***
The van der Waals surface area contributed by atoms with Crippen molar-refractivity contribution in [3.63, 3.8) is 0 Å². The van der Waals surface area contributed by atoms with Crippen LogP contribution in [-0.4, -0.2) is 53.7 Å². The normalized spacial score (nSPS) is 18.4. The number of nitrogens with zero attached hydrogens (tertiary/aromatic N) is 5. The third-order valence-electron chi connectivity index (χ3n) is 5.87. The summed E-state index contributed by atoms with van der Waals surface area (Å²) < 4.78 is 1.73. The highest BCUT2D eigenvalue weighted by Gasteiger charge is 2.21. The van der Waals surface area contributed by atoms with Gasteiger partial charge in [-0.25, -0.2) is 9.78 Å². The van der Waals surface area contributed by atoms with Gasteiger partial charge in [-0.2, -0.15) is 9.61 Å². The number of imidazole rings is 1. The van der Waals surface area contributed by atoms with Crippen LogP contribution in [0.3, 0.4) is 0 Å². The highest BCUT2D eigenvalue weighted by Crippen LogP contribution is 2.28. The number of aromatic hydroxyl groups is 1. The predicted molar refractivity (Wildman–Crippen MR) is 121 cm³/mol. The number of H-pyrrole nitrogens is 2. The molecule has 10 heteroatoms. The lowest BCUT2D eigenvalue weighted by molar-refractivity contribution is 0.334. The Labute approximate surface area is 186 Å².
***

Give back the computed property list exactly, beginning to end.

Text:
The van der Waals surface area contributed by atoms with Crippen molar-refractivity contribution in [3.63, 3.8) is 0 Å². The van der Waals surface area contributed by atoms with Crippen LogP contribution in [-0.4, -0.2) is 53.7 Å². The normalized spacial score (nSPS) is 18.4. The number of nitrogens with zero attached hydrogens (tertiary/aromatic N) is 5. The third-order valence-electron chi connectivity index (χ3n) is 5.87. The summed E-state index contributed by atoms with van der Waals surface area (Å²) < 4.78 is 1.73. The highest BCUT2D eigenvalue weighted by Gasteiger charge is 2.21. The van der Waals surface area contributed by atoms with Gasteiger partial charge in [-0.25, -0.2) is 9.78 Å². The van der Waals surface area contributed by atoms with Gasteiger partial charge in [-0.2, -0.15) is 9.61 Å². The number of imidazole rings is 1. The van der Waals surface area contributed by atoms with Crippen LogP contribution in [0.3, 0.4) is 0 Å². The highest BCUT2D eigenvalue weighted by Crippen LogP contribution is 2.28. The number of aromatic hydroxyl groups is 1. The predicted molar refractivity (Wildman–Crippen MR) is 121 cm³/mol. The number of H-pyrrole nitrogens is 2. The molecule has 10 heteroatoms. The lowest BCUT2D eigenvalue weighted by molar-refractivity contribution is 0.334. The Labute approximate surface area is 186 Å².